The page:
REVIEW: Blade Runner 2049
Sequels are always an iffy proposition. There was a time that a hot film spawned an almost mirror-image sequel as a fast cash grab. After it was clear that was not what audiences wanted, sequels grew smarter and more sophisticated. In many cases, though, the first question asked is, “Does this really merit a sequel?” Sometimes, the creators have more they want to say or, after time has passed, feel there is something new to explore.
Ridley Scott’s Blade Runner took Philip K. Dick’s prose work and envisioned a near future that was a darker reflection of 1982. We had gobs of atmosphere, some very restrained and impactful performances, and were left to wonder. While talk of a sequel has bopped up every few years, everyone held out until now. Director Denis Villeneuve’s sequel, Blade Runner 2049, recruited many of the original cast and crew to take use a bit further into the future to see what has changed.
Judging from the box office, apparently the audience, which was wowed in 1982, has changed and shrugged at the sequel. That’s a shame, because the movie, out now on home video from Warner Home Entertainment, is well worth a look. Yes, it pales in comparison to the impact the original had, but so much has changed in filmmaking and society that it should be expected. A meditation on humanity and the decline of Western civilization is always a welcome subject, but this story left too many gaps, too much unexplained so ultimately proved a disappointing experience.
Screenwriter Hampton Fancher picks up thirty years later and Tyrell Corporation’s Nexus 8 is the cutting edge Replicant model, complete with an average human lifespan and finely tuned memories. We learn that Replicants have been invaluable in colonizing near-space, letting humanity escape the world they ruined. After a technology disaster in 2022 destroyed most of the world’s digital data, Los Angeles and other major cities are largely abandoned, sprawling slums.
No one machine is perfect and the imperfect 8’s get hunted down by blade runners and that’s where we meet “K” (Ryan Gosling), following commands from Lt. Joshi (Robin Wright). When he finishes his work, he returns to his tiny apartment and charming AI companion Joi (Ana de Armas). They have such an intimate connection that she later arranges to hire a hooker, Mariette (Mackenzie Davis), and seemingly merges with her to pleasure K in one of the film’s most visually compelling scenes.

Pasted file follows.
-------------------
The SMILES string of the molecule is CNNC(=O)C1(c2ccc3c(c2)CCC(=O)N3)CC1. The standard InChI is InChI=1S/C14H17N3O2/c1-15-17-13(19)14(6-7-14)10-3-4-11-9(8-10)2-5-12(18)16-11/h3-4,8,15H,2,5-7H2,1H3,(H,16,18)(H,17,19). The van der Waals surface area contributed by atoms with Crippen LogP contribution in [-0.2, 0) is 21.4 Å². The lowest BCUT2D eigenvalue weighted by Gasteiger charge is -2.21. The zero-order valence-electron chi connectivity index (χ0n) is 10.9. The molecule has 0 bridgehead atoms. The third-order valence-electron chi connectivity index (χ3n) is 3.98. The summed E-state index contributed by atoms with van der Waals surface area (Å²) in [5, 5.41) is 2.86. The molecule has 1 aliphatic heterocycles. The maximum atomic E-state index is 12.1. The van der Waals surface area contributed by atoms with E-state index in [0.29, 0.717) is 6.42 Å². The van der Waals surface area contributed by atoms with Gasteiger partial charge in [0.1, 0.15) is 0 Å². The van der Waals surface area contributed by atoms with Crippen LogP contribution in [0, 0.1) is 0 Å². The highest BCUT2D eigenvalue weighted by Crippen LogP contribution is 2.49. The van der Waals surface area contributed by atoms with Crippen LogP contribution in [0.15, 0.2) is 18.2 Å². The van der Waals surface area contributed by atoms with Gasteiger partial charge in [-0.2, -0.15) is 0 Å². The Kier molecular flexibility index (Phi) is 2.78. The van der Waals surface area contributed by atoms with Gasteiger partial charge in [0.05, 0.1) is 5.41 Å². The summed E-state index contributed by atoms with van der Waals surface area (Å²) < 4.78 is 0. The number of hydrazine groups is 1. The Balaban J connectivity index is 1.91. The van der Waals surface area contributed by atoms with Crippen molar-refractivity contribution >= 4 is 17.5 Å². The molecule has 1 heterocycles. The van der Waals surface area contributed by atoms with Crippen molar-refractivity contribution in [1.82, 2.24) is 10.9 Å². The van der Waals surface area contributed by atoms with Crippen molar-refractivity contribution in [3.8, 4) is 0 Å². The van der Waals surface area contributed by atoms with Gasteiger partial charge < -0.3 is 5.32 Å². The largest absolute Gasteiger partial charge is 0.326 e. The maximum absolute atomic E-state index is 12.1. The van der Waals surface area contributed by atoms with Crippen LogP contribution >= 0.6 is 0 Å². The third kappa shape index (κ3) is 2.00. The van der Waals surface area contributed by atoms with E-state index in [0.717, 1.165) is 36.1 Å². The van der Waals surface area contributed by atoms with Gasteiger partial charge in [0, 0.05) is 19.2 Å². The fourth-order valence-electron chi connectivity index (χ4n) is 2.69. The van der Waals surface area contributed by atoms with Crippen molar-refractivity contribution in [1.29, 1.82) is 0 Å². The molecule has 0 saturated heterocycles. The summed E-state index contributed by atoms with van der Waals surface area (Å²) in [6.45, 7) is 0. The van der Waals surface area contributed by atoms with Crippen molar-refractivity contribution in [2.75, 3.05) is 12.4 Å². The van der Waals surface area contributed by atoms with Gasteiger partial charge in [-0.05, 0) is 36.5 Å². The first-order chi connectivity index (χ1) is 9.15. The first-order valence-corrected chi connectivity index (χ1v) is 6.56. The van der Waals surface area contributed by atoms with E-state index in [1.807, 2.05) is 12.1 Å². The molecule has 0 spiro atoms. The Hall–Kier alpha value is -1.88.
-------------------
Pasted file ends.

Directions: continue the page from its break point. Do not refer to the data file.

His most recent case, dispatching an 8 (David Bautista in a small but fine part), sends him on a case that eventually leads him to Las Vegas, where Rick Deckard (Harrison Ford), has been living in solitude. Visionary industrialist Niander Wallace (Jared Leto), who took over Tyrell, is blind and wants any hint of competition wiped out, issuing orders through his replicant assistant Luv (Sylvia Hoeks), contrasting with the K/Joi team.
There’s a hunt for K and Deckard, the revelation of an underground movement (isn’t there always?), and things blow up real well here and there.
Visual futurist Syd Mead nicely extrapolates his future over three decades and you can’t question that the money went into the production. It’s rich and textured, the effects strong, and Dennis Gassner’s production design superb. But the overall effect leaves one cold, and the story’s flaws leaves too many unanswered questions to be truly successful. It certainly leaves you thinking, which is a cut above much of the genre fare we were offered in 2017.
The disc does a strong job transferring the film to 1080p, AVC-encoded Blu-ray at the standard 2.40:1 width, with nary a hint of the material shot at 1.90:1 for IMAX. If anything, the Dolby Atmos soundtrack is better so you won’t miss a beat from the Hans Zimmer and Benjamin Wallfisch score.
The film comes with complete with assortment of interesting special features. None are spectacular but given the look and feel of the future, makes for good watching. Perhaps the best is Designing the World of Blade Runner 2049 (21:55). There is also To Be Human: Casting Blade Runner 2049 (17:15); Prologues — 2022: Black Out (15:45), anime directed by Shinichiro Watanabe, 2036: Nexus Dawn (6:31), directed by Luke Scott, and 2048: Nowhere to Run (5:49), directed by Scott; Blade Runner 101 (11:22) — Blade Runners, The Replicant Revolution, The Rise of Wallace Corp., Welcome to 2049, Jois, and Within the Skies: Spinners, Pilotfish and Barracudas.